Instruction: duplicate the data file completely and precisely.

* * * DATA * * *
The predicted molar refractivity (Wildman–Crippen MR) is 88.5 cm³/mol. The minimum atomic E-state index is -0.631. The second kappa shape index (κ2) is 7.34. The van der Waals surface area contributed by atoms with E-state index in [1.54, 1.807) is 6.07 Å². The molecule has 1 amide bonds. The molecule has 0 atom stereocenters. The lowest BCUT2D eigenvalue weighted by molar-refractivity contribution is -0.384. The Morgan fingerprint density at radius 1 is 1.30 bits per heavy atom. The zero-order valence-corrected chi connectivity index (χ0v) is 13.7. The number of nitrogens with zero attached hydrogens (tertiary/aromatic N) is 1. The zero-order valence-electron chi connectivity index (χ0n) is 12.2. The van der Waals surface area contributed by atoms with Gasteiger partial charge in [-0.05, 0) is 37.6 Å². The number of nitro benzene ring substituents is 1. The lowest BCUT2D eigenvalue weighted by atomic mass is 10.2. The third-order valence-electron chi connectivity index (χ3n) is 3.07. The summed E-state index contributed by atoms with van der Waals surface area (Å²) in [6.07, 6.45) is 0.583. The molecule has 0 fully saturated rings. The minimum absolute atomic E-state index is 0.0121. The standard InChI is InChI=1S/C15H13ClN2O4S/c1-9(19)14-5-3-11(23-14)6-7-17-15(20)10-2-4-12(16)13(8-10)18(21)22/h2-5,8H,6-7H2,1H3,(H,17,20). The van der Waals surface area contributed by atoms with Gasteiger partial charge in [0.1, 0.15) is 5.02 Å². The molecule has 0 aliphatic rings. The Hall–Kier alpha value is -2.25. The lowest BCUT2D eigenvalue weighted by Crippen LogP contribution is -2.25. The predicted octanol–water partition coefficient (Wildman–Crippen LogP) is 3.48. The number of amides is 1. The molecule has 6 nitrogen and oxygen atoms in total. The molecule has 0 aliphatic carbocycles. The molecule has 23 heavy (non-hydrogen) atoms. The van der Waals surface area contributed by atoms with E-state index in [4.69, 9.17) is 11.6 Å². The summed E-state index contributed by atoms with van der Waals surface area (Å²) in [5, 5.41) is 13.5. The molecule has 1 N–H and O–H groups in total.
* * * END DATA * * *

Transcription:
The predicted molar refractivity (Wildman–Crippen MR) is 88.5 cm³/mol. The minimum atomic E-state index is -0.631. The second kappa shape index (κ2) is 7.34. The van der Waals surface area contributed by atoms with E-state index in [1.54, 1.807) is 6.07 Å². The molecule has 1 amide bonds. The molecule has 0 atom stereocenters. The lowest BCUT2D eigenvalue weighted by molar-refractivity contribution is -0.384. The Morgan fingerprint density at radius 1 is 1.30 bits per heavy atom. The zero-order valence-corrected chi connectivity index (χ0v) is 13.7. The number of nitrogens with zero attached hydrogens (tertiary/aromatic N) is 1. The zero-order valence-electron chi connectivity index (χ0n) is 12.2. The van der Waals surface area contributed by atoms with Gasteiger partial charge in [-0.05, 0) is 37.6 Å². The number of nitro benzene ring substituents is 1. The lowest BCUT2D eigenvalue weighted by atomic mass is 10.2. The third-order valence-electron chi connectivity index (χ3n) is 3.07. The summed E-state index contributed by atoms with van der Waals surface area (Å²) in [6.07, 6.45) is 0.583. The molecule has 0 fully saturated rings. The minimum absolute atomic E-state index is 0.0121. The standard InChI is InChI=1S/C15H13ClN2O4S/c1-9(19)14-5-3-11(23-14)6-7-17-15(20)10-2-4-12(16)13(8-10)18(21)22/h2-5,8H,6-7H2,1H3,(H,17,20). The van der Waals surface area contributed by atoms with Gasteiger partial charge in [0.1, 0.15) is 5.02 Å². The molecule has 0 aliphatic rings. The Hall–Kier alpha value is -2.25. The lowest BCUT2D eigenvalue weighted by Crippen LogP contribution is -2.25. The predicted octanol–water partition coefficient (Wildman–Crippen LogP) is 3.48. The number of amides is 1. The molecule has 6 nitrogen and oxygen atoms in total. The molecule has 0 aliphatic carbocycles. The molecule has 23 heavy (non-hydrogen) atoms. The van der Waals surface area contributed by atoms with E-state index in [4.69, 9.17) is 11.6 Å². The summed E-state index contributed by atoms with van der Waals surface area (Å²) in [5, 5.41) is 13.5. The molecule has 1 N–H and O–H groups in total.